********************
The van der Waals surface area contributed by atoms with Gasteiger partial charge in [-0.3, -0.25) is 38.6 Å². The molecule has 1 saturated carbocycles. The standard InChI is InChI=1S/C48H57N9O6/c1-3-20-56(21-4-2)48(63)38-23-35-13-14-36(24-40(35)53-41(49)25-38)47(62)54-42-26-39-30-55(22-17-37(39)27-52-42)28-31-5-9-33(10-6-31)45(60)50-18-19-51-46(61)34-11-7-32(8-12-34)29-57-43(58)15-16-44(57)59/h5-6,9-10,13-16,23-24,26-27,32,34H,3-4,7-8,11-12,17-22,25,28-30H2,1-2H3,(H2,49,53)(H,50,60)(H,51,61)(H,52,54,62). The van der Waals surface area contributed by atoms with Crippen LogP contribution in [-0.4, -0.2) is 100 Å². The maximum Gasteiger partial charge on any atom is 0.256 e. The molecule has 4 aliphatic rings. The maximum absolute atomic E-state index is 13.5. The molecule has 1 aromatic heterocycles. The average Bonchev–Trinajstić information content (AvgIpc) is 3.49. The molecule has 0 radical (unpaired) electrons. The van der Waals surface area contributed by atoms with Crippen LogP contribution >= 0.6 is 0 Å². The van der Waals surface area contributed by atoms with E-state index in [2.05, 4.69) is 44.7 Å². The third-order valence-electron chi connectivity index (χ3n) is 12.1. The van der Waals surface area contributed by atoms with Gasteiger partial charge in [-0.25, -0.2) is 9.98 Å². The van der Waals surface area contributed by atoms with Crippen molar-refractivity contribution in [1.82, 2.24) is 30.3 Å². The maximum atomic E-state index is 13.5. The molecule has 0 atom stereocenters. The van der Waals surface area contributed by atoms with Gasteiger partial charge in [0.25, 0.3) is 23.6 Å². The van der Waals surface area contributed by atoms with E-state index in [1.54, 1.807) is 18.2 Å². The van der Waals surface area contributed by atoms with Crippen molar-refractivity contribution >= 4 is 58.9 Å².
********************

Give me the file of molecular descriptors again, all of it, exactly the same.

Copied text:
The van der Waals surface area contributed by atoms with Gasteiger partial charge in [-0.3, -0.25) is 38.6 Å². The molecule has 1 saturated carbocycles. The standard InChI is InChI=1S/C48H57N9O6/c1-3-20-56(21-4-2)48(63)38-23-35-13-14-36(24-40(35)53-41(49)25-38)47(62)54-42-26-39-30-55(22-17-37(39)27-52-42)28-31-5-9-33(10-6-31)45(60)50-18-19-51-46(61)34-11-7-32(8-12-34)29-57-43(58)15-16-44(57)59/h5-6,9-10,13-16,23-24,26-27,32,34H,3-4,7-8,11-12,17-22,25,28-30H2,1-2H3,(H2,49,53)(H,50,60)(H,51,61)(H,52,54,62). The van der Waals surface area contributed by atoms with Crippen LogP contribution in [-0.4, -0.2) is 100 Å². The maximum Gasteiger partial charge on any atom is 0.256 e. The molecule has 4 aliphatic rings. The maximum absolute atomic E-state index is 13.5. The molecule has 1 aromatic heterocycles. The average Bonchev–Trinajstić information content (AvgIpc) is 3.49. The molecule has 0 radical (unpaired) electrons. The van der Waals surface area contributed by atoms with Crippen LogP contribution >= 0.6 is 0 Å². The van der Waals surface area contributed by atoms with E-state index in [2.05, 4.69) is 44.7 Å². The third-order valence-electron chi connectivity index (χ3n) is 12.1. The van der Waals surface area contributed by atoms with Gasteiger partial charge in [-0.25, -0.2) is 9.98 Å². The van der Waals surface area contributed by atoms with Crippen molar-refractivity contribution in [1.82, 2.24) is 30.3 Å². The maximum atomic E-state index is 13.5. The molecule has 0 atom stereocenters. The van der Waals surface area contributed by atoms with Gasteiger partial charge in [0.25, 0.3) is 23.6 Å². The van der Waals surface area contributed by atoms with E-state index in [1.54, 1.807) is 18.2 Å². The van der Waals surface area contributed by atoms with Crippen molar-refractivity contribution >= 4 is 58.9 Å².